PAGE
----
Lawmaker’s review also shows industry resistance to FDA, limited state role in safety oversight
WASHINGTON, D.C. – With the meningitis outreak death toll reaching 25 and 344 more sickened by injectable steroids manufactured at the New England Compounding Center (NECC), Congressman Edward J. Markey (D-Mass.) today released a new comprehensive report documenting more than a decade of violations and problems at compounding pharmacies throughout the nation. Rep. Markey’s report, “Compounding Pharmacies, Compounding Risk” describes the nature of regulatory oversight and gaps in legal authority that, even before the current meningitis outbreak, led to at least 23 deaths and 86 serious illnesses or injuries in at least 34 states. Violations at compounding facilities included compounding pharmacies selling copies of commercially-available drugs, selling drugs made using ingredients that were not Food and Drug Adminsitration (FDA)-approved or were recalled for safety or effectiveness reasons, cases where sterile facilities were visibly dirty and contamination of the drug product was known to have occurred, and either selling drug products without a valid prescription or manufacturing large quantities of drug products.
Drawn entirely from media reports, publicly-available FDA and state Boards of Pharmacy documents from all 50 states, Puerto Rico and DC, Rep. Markey’s report shows how FDA’s efforts to assure the safety of compounding pharmacies have been challenged at every juncture by some members of the compounding pharmacy sector. The report also reveals that the state Boards of Pharmacy do not typically and consistently oversee the safety of the drugs made by compounding pharmacies and do not always provide records of their enforcement activities in an easily searchable and publicly available format.
“The risks of allowing the safety of compounding pharmacies to go largely unregulated have been recognized for years, but a patchwork of state regulation, incomplete and often inaccessible information about serious health issues caused by compounding pharmacies and industry efforts to thwart better government oversight have complicated efforts to understand the true scope of this problem,” said Rep. Markey, senior member of the Energy and Commerce Committee. “The tragedy of NECC is clearly just the tip of an industry iceberg that has long needed reform and federal oversight. This tragedy demands the strongest response from Congress and federal and state authories to ensure safeguards are in place to protect patients.”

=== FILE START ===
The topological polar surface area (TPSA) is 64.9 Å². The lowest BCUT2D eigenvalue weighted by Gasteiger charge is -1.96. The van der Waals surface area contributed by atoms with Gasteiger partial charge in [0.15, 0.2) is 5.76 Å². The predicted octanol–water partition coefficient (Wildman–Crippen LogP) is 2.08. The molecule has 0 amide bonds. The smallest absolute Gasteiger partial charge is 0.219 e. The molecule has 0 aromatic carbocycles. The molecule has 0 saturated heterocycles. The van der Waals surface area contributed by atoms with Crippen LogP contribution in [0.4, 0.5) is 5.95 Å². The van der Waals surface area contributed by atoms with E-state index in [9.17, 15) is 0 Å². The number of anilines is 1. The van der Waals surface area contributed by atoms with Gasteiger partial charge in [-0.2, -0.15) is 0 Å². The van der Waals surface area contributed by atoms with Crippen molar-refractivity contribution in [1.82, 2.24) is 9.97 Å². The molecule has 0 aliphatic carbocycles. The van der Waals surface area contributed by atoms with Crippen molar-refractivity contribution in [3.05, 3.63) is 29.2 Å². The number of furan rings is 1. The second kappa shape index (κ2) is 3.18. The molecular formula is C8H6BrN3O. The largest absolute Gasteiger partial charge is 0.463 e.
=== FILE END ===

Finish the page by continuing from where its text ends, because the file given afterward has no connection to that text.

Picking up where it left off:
“This analysis provides very useful insight into our understanding of this issue,” said Rep. Henry A. Waxman, Ranking Member of the Energy and Commerce Committee. “The report makes clear that we need to ensure that FDA has the statutory authority to perform meaningiful oversight of compounding pharmacies.”
A copy of Rep. Markey’s report, “Compounding Pharmacies, Compounding Risk” can be found HERE. A timeline of Rep. Markey’s work on compounding pharmacies, including his plan to introduce legislation, can be found HERE.
Other findings from Rep. Markey’s report include:
- Since June 2001, the FDA has attempted to rein in the activities of dozens of pharmacies through the issuance of warning letters, all of which are publicly available.
- FDA records document 23 deaths and at least 86 serious illnesses or injuries associated with these practices. These totals should be considered to be conservative, since in many cases the reviewed documents noted the existence of adverse events but did not specify the type or quantity; and in other cases, the warning letters may have been issued prior to a full realization of the health impact of the alleged violation.
- State enforcement records related to the safety of compounding pharmacy practices were not typically found in the enforcement records reviewed, because state regulators appear to focus on more traditional pharmacy licensing activities.
- In many cases, the information available on the state Board websites is limited. Most state Board websites do not allow for keyword searches, preventing members of the public from easily locating or downloading enforcement records. State enforcement action records related to pharmacies are often limited to alphabetical or temporal lists or summaries of violations that are not themselves searchable.
“For years, the compounding pharmacy sector has resisted federal oversight and assured everyone that state regulators were adequately overseeing their activities,” said Rep. Markey. “This report demonstrates that this is simply not true.”